Sell First, Then Buy
If you have to sell your house before purchasing a new one, don’t go house hunting until your current property is Under Contract. Let’s suppose you find the perfect home. You love it and make an offer, asking them to hold it for you while you try to sell your own house (a contingency offer). A wise Seller knows it’s a risk to possibly lose a different Buyer who doesn’t have a house to sell, so if he agrees to hold it for you for a limited time, he’ll want you to pay full asking price. You end up offering more than you might have because of the contingency.
Now your house is on the market and has to be sold quickly because you don’t want to lose your dream home. You either cut your asking price or accept an offer lower than what you might have if you’d had more time. These two scenarios might end up costing you tens of thousands of dollars.
If you’re concerned there won’t be a house you want when yours sells, look at a few places and identify possible locations and homes without falling in love. You might also add a phrase to a contract when someone offers on your current home that says something like, “Sale subject to Seller finding suitable housing,” but put a time limit on it.
Don’t Get Pre-Qualified
A Pre-Qualification letter is not worth the paper it’s written on. A Lender will take information you give them, run numbers, and let you know the likelihood of whether you might qualify for a loan, and for how much. Any Lender can issue a Pre-Qual letter within a few minutes, but no reputable Realtor will consider that a legitimate confirmation of your ability to purchase a home.
Rather, you should have a Pre-Approval letter from a credible Lender that shows your income and debt have been verified. During this process, many undisclosed problems (judgments, glitches on credit, seasoned money for a down payment, etc.) can be addressed so that when the time comes to make an offer, you can be in the strongest negotiating position possible. This process can take anywhere from a few days to a few weeks, depending on your particular situation. If you qualify, then documents you’ve provided will be verified and your loan can be ‘pre-approved.’ Don’t lose out on a home you want because you haven’t taken care of this important detail before you start looking.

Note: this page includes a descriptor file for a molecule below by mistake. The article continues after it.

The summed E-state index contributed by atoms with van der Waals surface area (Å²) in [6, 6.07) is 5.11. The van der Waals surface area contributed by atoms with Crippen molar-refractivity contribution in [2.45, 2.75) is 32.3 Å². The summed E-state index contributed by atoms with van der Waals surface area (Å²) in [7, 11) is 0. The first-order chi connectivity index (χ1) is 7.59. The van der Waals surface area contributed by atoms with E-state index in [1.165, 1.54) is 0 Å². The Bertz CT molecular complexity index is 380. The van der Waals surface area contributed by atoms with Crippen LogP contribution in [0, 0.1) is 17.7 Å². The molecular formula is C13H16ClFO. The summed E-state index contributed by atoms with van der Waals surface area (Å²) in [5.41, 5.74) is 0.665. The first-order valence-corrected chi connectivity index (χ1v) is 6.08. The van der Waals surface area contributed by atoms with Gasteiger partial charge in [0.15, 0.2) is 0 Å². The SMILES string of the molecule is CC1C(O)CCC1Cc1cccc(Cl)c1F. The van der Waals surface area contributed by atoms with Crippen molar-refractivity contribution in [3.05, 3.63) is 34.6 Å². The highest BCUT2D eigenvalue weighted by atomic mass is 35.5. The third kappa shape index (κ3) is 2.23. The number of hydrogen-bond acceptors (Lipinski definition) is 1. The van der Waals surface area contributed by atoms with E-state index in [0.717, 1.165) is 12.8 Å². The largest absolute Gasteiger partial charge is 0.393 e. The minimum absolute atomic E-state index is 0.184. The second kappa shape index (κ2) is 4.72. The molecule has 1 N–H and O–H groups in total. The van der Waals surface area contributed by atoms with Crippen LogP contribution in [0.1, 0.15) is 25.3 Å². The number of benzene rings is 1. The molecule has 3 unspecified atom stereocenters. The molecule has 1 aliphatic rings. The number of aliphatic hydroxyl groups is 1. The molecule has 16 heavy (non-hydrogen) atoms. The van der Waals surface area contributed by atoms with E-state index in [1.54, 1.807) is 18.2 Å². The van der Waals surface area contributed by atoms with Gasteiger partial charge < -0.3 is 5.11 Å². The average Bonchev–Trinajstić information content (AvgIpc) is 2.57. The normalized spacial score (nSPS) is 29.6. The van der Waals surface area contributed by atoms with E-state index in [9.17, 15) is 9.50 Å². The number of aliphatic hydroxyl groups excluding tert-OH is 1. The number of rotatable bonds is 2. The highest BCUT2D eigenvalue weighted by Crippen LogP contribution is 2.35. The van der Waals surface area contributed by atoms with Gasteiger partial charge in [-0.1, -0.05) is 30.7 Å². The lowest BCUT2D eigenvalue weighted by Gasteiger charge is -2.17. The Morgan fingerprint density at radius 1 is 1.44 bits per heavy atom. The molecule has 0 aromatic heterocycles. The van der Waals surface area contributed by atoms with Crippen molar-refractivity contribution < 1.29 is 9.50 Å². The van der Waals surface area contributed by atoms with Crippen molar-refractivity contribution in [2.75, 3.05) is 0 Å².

Play the Game of Nines
Make a list of nine things you’d like in your new place, and a list of nine things you don’t want. Or put another way, Nine of This and None of That. Use this as a scorecard for each property you visit and it will cut down on the confusion as your brain tries to compare homes whose details you can’t necessarily remember. The houses with the highest scores rise to the top of your list, the ones with low scores can be discounted.
When looking for your new home, imagine the house you’re viewing as vacant. Look for its underlying merits, not the decorating skills of the current owner. Differentiate between skin and bones. Bones are things that can’t be changed – location, view, size of the lot, noise in the area, the school district, the floor plan, etc. Skin represents surface finishes that can be changed – carpet, wallpaper, paint, window coverings, countertops, etc. Buy the house with the good bones.
Make a Timely Decision
Home buying is seasonal in every area of the country. Not just with the changing seasons, but also with changing real estate markets. If it’s a season favorable to Buyers (a Buyer’s market), then there’s not as much of an urgency to make an immediate offer on a home you think you might like to own (unless a particular property is considerably underpriced). Don’t hesitate to ask your Realtor to show a house to you again, and even a third and fourth time if it’s going to help make your decision.
In a Seller’s market, you may have to make an offer on the spot, sometimes even offering more than asking price. If you’re working with a reputable, knowledgeable Realtor, let them guide you on current market trends. Don’t rush into buying before you’re sure it’s the house you want, but don’t lose out because you’re afraid to make a decision.
Stop Calling Ads!
If you’re planning on buying a house, I can’t emphasize strongly enough how important it is to work with a Buyer Agent. Find a Realtor you respect, one you trust can be your advocate in the legal maze of purchasing a home. As a Buyer, in most markets it’s FREE to use the services of a professional Real Estate Agent, someone who knows your specifications, your likes and dislikes, and who has immediate access to homes as they come on the market.
If you’re ‘chasing’ ads, they’re written by the Seller or the Seller’s agent, and many Buyers disclose too much information about themselves and their situation when they talk to someone who doesn’t have the Buyer’s best interest at heart. Feel free to pass on potential properties you find to your agent, but when it comes to interacting with the Seller or their representatives, let your Realtor speak for you.